In the case of New Barili, the lack of personnel who can satisfactorily take and record blood pressure readings, has greatly affected the health-seeking behaviour of those who are known hypertensives, furthermore, it greatly impairs recognition and referral of early cases of hypertension thus delaying management. Because of this the team decided to conduct a seminar which focused on imparting skills in taking blood pressure readings, and also included basic information about hypertension and when referral is warranted.
The activity was attended by the NBBP Team which is composed of seven (7) volunteers each representing one purok and two (2) Barangay Health Workers. It started with a pre-test to gauge what the participants knew about the topic prior to the seminar. It was then followed by a lecture and demonstration. After which, a post-test was administered. The participants also had a return demonstration, for which they were allowed to practice with each other, it was facilitated by the medical students. It ended with the awarding of certificates for their attendance and participation and the announcement of future plans for the projects connected with the control of hypertension in the barangay.
Overall, the activity was a success as each member of the team actively participated during the event, this makes all of us hopeful that with the help of the team, in cooperation with the LGU, medical students and all the residents we will be able to achieve our goals in making the residents of New Barili healthier. After all, “TOGETHER WE CAN MAKE THINGS HAPPEN!”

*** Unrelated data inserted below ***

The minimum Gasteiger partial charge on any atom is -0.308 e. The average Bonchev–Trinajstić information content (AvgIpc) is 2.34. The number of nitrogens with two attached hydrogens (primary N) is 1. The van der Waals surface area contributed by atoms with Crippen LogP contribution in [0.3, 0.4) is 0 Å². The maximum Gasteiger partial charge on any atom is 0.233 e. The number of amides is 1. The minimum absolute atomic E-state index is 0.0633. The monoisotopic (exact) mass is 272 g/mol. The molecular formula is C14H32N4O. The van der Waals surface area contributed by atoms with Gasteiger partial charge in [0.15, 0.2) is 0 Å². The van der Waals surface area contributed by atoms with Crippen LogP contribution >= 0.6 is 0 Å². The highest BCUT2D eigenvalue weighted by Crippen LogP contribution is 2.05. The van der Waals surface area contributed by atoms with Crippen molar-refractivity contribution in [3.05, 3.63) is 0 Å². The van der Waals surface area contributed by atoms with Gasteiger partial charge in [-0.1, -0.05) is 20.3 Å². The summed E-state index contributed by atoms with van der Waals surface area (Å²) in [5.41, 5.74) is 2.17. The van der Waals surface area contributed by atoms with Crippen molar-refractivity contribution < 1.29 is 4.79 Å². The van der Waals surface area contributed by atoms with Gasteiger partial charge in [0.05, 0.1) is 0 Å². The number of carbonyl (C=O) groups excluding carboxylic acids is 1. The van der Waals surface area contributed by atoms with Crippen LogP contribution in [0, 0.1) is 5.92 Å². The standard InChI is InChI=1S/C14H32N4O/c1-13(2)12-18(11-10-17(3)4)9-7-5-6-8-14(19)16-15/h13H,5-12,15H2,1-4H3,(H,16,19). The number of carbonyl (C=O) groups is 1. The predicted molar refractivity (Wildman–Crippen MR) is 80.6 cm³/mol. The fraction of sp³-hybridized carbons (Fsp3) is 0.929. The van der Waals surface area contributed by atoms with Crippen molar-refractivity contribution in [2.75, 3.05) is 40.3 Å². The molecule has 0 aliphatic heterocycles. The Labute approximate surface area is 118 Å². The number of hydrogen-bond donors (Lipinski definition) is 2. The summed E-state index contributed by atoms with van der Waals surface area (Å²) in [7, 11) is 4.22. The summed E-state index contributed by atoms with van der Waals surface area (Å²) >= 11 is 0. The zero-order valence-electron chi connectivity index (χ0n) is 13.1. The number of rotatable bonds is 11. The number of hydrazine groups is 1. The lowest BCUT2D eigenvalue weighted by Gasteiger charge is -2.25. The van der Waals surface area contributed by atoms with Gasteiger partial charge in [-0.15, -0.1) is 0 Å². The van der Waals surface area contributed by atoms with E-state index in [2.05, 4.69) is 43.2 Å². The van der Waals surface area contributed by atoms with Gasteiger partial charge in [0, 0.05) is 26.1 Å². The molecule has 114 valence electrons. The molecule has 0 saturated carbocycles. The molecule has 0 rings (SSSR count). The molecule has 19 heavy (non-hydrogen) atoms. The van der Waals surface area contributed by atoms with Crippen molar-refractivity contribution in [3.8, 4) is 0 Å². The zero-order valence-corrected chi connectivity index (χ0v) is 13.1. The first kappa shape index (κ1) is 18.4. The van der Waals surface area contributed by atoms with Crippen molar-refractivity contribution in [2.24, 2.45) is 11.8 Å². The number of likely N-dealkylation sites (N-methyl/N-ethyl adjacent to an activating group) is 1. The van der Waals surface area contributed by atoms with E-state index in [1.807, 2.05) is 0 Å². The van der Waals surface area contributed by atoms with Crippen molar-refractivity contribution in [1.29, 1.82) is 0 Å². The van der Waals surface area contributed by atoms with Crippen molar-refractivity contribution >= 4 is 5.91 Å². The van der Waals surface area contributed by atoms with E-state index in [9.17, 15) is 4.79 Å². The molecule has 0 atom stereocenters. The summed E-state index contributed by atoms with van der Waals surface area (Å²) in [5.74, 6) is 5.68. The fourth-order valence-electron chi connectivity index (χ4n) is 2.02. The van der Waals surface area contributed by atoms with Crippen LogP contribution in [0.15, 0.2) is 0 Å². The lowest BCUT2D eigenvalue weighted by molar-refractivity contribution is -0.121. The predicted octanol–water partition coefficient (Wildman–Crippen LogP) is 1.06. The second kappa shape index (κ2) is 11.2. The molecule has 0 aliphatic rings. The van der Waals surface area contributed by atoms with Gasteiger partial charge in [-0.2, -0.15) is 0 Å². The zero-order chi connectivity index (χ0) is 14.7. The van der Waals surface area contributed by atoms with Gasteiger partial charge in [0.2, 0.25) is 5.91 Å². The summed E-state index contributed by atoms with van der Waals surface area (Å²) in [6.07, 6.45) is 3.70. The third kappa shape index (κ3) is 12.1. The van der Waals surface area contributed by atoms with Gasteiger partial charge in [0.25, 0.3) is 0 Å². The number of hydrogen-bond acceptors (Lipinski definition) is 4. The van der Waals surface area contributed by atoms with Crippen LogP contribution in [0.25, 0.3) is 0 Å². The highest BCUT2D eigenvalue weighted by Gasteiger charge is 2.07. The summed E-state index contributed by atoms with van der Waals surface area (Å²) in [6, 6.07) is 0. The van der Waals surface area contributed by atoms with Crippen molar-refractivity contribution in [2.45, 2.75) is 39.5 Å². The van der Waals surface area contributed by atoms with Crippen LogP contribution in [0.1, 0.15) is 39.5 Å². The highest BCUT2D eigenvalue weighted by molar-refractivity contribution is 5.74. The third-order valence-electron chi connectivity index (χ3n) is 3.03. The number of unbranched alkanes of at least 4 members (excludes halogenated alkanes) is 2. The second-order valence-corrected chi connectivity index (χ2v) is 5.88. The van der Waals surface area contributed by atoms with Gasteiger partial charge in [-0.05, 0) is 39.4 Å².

Mary Midette Repolidon
ADZU-SOM Level 2
They say that the second year level of the ADZU-SOM is one of the most challenging parts of being a medical student as far as academics is concerned. And yes, we totally agree with that. However, this holds true not only in terms of the academic strand of ADZU-SOM, but also in line with the community exposure. This semester’s community immersion seemed to be the most challenging so far as we had the longest 5-day hikessssssssss of our lives, old school style. From our starting point to our way back home, we had our feet geared up as our only mode of transportation. We walked for about a thousand kilometers (can’t exactly estimate) with our bag packs full of survey tools, monitoring equipment like BP apparatus, stethoscopes, weighing scales and of course our packed lunch so we can eat anytime, anywhere, any style. We were accompanied by our very beloved BHW/neighbor Ate Maricel. We walked on a variety of terrains, cemented, rocky, sandy, and grassy and lot of wet, soaked, clay soil. We crossed a number of rivers, walked through corn fields, hiked through a pathless forest, mountains, valleys and plains.
On the first few days of our hikes, we all had haggard faces, shoes heavily covered in mud and a few nae-nae slides along the slippery way. But of course our companion, Ate Maricel, wearing a pair of white slippers, remained composed and tidy, not a stain of mud on her white slippers. But towards the end of our hikes series, it was so amazing that we had maintained a very clean footwear despite the pools of mud under the heavy rains. And then it came to us that we have already adapted and knew exactly where to set every footstep on the roads of our barangay.